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the language muddle

Education Muddle 

the link language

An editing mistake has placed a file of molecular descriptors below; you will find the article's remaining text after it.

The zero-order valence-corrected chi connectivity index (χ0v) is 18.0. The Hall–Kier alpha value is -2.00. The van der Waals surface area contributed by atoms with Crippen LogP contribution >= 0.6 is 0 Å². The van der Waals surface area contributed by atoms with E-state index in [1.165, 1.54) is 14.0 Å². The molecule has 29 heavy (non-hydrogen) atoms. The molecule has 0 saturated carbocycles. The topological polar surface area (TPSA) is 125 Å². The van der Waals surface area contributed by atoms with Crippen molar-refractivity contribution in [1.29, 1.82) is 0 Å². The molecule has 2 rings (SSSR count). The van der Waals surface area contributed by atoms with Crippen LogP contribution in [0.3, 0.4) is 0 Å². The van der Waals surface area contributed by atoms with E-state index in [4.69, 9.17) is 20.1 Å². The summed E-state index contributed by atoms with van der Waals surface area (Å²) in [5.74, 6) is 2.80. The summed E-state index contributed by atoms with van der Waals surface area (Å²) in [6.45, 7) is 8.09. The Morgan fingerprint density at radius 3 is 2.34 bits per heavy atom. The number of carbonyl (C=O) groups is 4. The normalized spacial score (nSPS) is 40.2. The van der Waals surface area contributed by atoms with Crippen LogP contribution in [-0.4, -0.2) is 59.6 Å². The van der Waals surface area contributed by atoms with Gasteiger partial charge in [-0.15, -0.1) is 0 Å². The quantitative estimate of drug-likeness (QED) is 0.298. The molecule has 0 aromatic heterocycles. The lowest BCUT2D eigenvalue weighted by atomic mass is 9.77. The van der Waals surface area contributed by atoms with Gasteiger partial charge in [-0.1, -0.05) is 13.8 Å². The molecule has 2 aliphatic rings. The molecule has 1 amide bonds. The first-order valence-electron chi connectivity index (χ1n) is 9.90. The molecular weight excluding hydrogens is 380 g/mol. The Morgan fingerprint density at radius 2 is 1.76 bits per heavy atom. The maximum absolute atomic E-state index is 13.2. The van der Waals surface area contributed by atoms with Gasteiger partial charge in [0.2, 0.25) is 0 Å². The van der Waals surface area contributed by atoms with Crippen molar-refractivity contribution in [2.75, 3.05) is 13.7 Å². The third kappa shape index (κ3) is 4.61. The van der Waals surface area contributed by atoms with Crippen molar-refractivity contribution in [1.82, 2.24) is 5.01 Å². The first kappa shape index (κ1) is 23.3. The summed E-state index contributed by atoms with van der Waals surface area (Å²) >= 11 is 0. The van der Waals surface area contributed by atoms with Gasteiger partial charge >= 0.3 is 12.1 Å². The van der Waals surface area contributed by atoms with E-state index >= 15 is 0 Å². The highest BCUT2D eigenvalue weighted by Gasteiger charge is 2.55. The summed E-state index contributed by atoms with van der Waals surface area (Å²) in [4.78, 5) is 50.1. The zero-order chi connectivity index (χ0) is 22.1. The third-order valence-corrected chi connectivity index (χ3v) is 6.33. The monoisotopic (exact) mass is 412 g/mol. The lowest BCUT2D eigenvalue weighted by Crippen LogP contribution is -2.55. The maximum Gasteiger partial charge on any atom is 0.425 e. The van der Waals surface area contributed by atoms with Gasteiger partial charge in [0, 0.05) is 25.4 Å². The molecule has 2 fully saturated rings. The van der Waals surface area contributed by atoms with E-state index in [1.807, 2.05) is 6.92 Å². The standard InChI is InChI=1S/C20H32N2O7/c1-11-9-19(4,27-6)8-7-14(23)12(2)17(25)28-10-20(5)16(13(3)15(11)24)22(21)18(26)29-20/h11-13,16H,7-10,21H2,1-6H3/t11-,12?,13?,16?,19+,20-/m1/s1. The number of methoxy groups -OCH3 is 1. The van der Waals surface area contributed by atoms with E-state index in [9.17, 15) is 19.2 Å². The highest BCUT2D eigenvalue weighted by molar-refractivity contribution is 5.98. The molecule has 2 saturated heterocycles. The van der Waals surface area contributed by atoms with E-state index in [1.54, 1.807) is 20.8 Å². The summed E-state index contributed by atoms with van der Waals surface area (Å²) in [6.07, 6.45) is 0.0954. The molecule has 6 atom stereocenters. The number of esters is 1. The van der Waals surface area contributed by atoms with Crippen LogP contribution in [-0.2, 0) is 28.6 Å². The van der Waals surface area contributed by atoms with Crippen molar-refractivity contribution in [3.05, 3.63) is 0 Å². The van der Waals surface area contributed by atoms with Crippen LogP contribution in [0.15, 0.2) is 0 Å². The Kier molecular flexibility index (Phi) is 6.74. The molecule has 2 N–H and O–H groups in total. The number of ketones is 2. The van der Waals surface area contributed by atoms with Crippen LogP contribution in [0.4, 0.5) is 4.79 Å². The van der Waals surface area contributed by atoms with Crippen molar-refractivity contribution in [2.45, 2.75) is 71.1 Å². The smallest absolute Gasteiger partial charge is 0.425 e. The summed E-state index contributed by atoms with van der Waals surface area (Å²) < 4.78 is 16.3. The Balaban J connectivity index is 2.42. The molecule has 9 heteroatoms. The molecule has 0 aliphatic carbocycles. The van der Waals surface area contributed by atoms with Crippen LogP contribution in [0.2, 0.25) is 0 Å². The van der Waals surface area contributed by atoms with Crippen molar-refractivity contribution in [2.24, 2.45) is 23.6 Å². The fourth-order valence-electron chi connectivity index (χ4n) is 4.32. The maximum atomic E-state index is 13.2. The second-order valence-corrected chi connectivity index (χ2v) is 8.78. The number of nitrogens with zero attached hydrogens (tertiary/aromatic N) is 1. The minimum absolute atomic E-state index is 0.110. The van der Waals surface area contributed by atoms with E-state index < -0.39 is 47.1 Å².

The question of link language had loomed very large in the minds of the political leaders. It was argued forcefully that migration from a university in one state to a university in another would not be possible without a link language. This argument was later extended to school education also. At the same time, the political necessity of developing the local language could not be avoided. The result, a hotch potch which ruined the educational system. It must be noted that there was no attempt on the part of the powers that be to develop the Indian languages. Though the time honored system of setting up commissions and committees was followed but whether this was to do the job or buy time is not clear. Looking back, it can be seen that the delay did help in propagating that we can not do without foreign language as the link language. The time period fixed initially in the Constitution was extended and the Language Commission promised by the Constitution to be constituted after fifteen years was not done. The case of the regional languages as the language of higher learning was damaged by deliberate delay. As mentioned before, the taking up of the regional language was forced by the sectional politics. This emphasis on the regional language was seized by the Central Government to enter a field which was constitutionally denied to them. Today the educational scene is plagued by this desire of the Central Government to cater to its own clientele. In fact it was considered necessary to create its own clientele. Education was a State subject and there were Education Boards for each state. Earlier in the British days some Boards covered more than one state but in the new found state loyalty, new Boards were quickly set up to cater to their own states Then the Central Government suddenly felt deprived of an organization of their own for Elementary Education. It started with some model schools attached to regional institutes of education ostensibly to provide practice teaching for its trainee teachers. It then proceeded to set up Kendriya Vidyalaya Sanghatan. This was ostensibly done to cater to the defence people who were supposed to be moving from one state to another. It was felt that with the emphasis on the regional language, these students will be at a disadvantage. Central Board of Secondary Education was then created to grant affiliation to these schools and a separate curriculum was drawn up. It was envisaged at that stage by some that this is a limited exercise to help the defence personnel. But this was not the final objective. The scope of KVS was quickly enlarged to cover the wards of the transferable Central Government employees and later to the privileged group from amongst other people. As in all other schemes the money available to this central organization was much more than what was available to the schools run by the state government and consequently they could pay more to their teachers and attract better personnel. One of the other reasons that the standards were higher was that the more affluent sections of society was sending their wards to these schools and also because of the higher resources the organization commanded.It must be said that the vested interests in the states saw to it that this organization received favourable treatment such as allotment of land at nominal price even though there was nothing in it for the general public of the state. As with other avenues, it was in tune with the formula, Government by the Government personnel, of the Government personnel and for the Government personnel. The result of this was that there was no emphasis on the regional language and CBSE deliberately adopted the two language formula in total disregard of the three language formula which the same Government was advising the state Governments to follow and implement. The Constitutional directive of primary language in mother tongue was just ignored. This has also resulted in the growth of an elite which could command an all India employment market and a deprived/ depressed category of students which was condemned to their state of domicile. As a reaction, the inability to get a job was directly related to non learning of English. The politician blamed the lack of knowledge of English for the stagnant employment market and proceeded to introduce English from class one. But at the same time they could not give up the loyalty to the regional language. Thus they added further to the confusion at the state board level. The mother tongue, the regional language, the national language, the world language all came together in the first year at school. The effect of this could not be anything except total confusion and chaos. Add to this the fact that there are still a number of schools with one teacher only for all the classes in the elementary level. It was systematically propagated that the standards of the CBSE schools were higher to facilitate the admission the wards of the more privileged in the better institutions of higher learning. The elite institutes like IIT set their standard of entrance examinations on the basis of the syllabi of CBSE. Together with the concentrated efforts of the NCERT who drew up model curricula (underlying all this was the assumption that one set of the scholars were more knowledgeable, experienced and pragmatic than other group of scholars mainly because this group was nearer to the central powers.) No one will seriously dispute that the centralization has always been the goal even while swearing by the decentralization. The next step of the CBSE was to start granting affiliation to schools outside the KVS system. But care was taken that only the elite organizations were to be allowed to be affiliated. This helped in creating the myth that their students were more intelligent than the students of the schools affiliated to state boards. The marking system was so changed that percentage of marks in the nineties became a routine thing. Most of the State Boards still go by the older system of evaluation of students which does not allow such percentages. Instead of emphasizing the differences in approach, the very standard of the students of other Boards are denigrated by the CBSE and the NCERT. And this became a reality for all those schools which could afford it, joined the CBSE bandwagon leaving the weaker schools in the State kitty. There is a fundamental question that is involved. Why should the two school systems be allowed to exist side by side. Why should one set of schools or one set of students be obliged to follow the constitutional requirement of teaching in the mother tongue and to adopt the three language formula for the sake of the national integration, while the other set of students, other set of schools is allowed to give a go by to these requirements and is not bothered by either the loyalty to the sanskriti or to the national integration theme. Many of the advanced countries have adopted the principle of neighborhood schools. Only the students of the nearby areas are allowed to attend these schools. The transport of the students from all over the city is not permitted. The elementary education is the same for all the students of the same area. In return for this the schools are managed so as to have a standard equal to each other. Even if it is felt that the defence personnel should not be at a disadvantage due to frequent transfers, the simple formula is to make the passing of the examination in the regional language optional or not counting for the overall grading but not to forego it altogether. The principle of neighbourhood schools will, in any case, make it incumbent upon the defence personnel to go to the same schools. But there is a fundamental problem in this approach. It will be argued that CBSE is after all affiliating the schools for the class X and XII examinations and has nothing to do with the elementary education. So the big question is how to really put this separation in to practice. In Gujarat, no private schools are allowed in elementary education but there is no restrictions on their entering in higher level of education. This can be followed every where. But will the state governments open such standardized schools which can cater to all the students in the area? And what about the so called residential schools like Scindia, Lovedale etc? It will be revolutionary idea. It has been implemented in France but that was some three centuries ago. In the era when we are giving up socialism in favour of laisez faire, how can this be put into practice? What then is the practical solution? I order to ensure equality of opportunity, the elementary education must be separated from the higher standard of education. the constitutional requirements of teaching through mother tongue and the compulsory education up to the age of fourteen must be ensured. Till this stage there should be no distinction. The only concession to be given to the migratory population is to make the obtaining of minimum marks in the regional language be not insisted upon when he seeks admission in another school in another area. For the higher standard, in any case, there is package of elective subjects which can be chosen from. By this time the foundations in the language would be strong enough to enable following the subject through any medium. The CBSE will have to limit itself to the union territories and such of the states that do not prefer to have their own boards of secondary education. The practice of examination which gives rise to abnormally high percentage which does not contribute learning to knowledge should be given up. This approach will lead to 1. Equality of opportunity to all children 2. Implementation of three language formula 3. Advancement of tribal and minor languages. 4. Better learning atmosphere Given the propensity to cater to only the elite section of the society is the normal action. Witness the Navodya Vidyalaya Sanghatan - NVS - which was set up to run schools so that the students with merit from the rural areas, who could not go to KVS schools for obvious reasons could be taken care of, it is very difficult to envisage that drastic steps will be taken to bring about equality of opportunity . There is no anxiety to upgrade all the schools in the state or the district. Take up a model village - call it Gandhi gram, Swatantra Jayanti gram, Ambedekar gram or by any other name and develop it hoping that some show piece is available.It is true that all villages can not be upgraded to the same level, nor that all colleges could be of the same stature. But the main problem is that of approach and of fulfilling the minimum requirements of an institution before going in in search of excellence. Unfortunately that has not been done. This is the basic malady. And something has to be done about it.